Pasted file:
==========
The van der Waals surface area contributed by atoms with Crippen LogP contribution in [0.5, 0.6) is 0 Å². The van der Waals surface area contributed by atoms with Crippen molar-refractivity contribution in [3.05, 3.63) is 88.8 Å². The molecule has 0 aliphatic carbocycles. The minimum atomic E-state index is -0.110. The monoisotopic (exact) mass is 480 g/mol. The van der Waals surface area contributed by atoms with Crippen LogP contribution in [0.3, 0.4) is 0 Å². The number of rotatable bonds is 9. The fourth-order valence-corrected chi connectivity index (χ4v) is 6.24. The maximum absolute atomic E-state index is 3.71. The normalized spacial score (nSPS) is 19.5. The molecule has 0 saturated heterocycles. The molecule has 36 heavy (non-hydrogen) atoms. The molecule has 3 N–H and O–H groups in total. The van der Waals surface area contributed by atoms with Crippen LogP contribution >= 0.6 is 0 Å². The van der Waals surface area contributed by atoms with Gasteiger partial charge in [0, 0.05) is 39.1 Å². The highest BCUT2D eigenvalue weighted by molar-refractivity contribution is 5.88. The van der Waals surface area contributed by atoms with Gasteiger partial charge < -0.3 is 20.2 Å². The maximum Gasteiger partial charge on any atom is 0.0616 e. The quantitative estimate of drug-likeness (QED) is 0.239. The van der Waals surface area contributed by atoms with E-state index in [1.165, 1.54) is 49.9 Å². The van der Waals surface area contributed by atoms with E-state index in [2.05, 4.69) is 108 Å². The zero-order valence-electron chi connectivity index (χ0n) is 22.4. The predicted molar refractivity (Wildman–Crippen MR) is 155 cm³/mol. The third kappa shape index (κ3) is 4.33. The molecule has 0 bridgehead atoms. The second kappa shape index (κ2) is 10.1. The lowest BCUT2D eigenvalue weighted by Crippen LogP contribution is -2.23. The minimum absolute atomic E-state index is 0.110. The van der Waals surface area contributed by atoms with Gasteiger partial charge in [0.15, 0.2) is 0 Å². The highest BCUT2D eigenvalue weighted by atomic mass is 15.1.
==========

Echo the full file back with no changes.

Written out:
The van der Waals surface area contributed by atoms with Crippen LogP contribution in [0.5, 0.6) is 0 Å². The van der Waals surface area contributed by atoms with Crippen molar-refractivity contribution in [3.05, 3.63) is 88.8 Å². The molecule has 0 aliphatic carbocycles. The minimum atomic E-state index is -0.110. The monoisotopic (exact) mass is 480 g/mol. The van der Waals surface area contributed by atoms with Crippen LogP contribution in [0.3, 0.4) is 0 Å². The number of rotatable bonds is 9. The fourth-order valence-corrected chi connectivity index (χ4v) is 6.24. The maximum absolute atomic E-state index is 3.71. The normalized spacial score (nSPS) is 19.5. The molecule has 0 saturated heterocycles. The molecule has 36 heavy (non-hydrogen) atoms. The molecule has 3 N–H and O–H groups in total. The van der Waals surface area contributed by atoms with Crippen LogP contribution >= 0.6 is 0 Å². The van der Waals surface area contributed by atoms with Gasteiger partial charge in [0, 0.05) is 39.1 Å². The highest BCUT2D eigenvalue weighted by molar-refractivity contribution is 5.88. The van der Waals surface area contributed by atoms with Gasteiger partial charge < -0.3 is 20.2 Å². The maximum Gasteiger partial charge on any atom is 0.0616 e. The quantitative estimate of drug-likeness (QED) is 0.239. The van der Waals surface area contributed by atoms with E-state index in [1.165, 1.54) is 49.9 Å². The van der Waals surface area contributed by atoms with E-state index in [2.05, 4.69) is 108 Å². The zero-order valence-electron chi connectivity index (χ0n) is 22.4. The predicted molar refractivity (Wildman–Crippen MR) is 155 cm³/mol. The third kappa shape index (κ3) is 4.33. The molecule has 0 bridgehead atoms. The second kappa shape index (κ2) is 10.1. The lowest BCUT2D eigenvalue weighted by Crippen LogP contribution is -2.23. The minimum absolute atomic E-state index is 0.110. The van der Waals surface area contributed by atoms with Gasteiger partial charge in [0.15, 0.2) is 0 Å². The highest BCUT2D eigenvalue weighted by atomic mass is 15.1.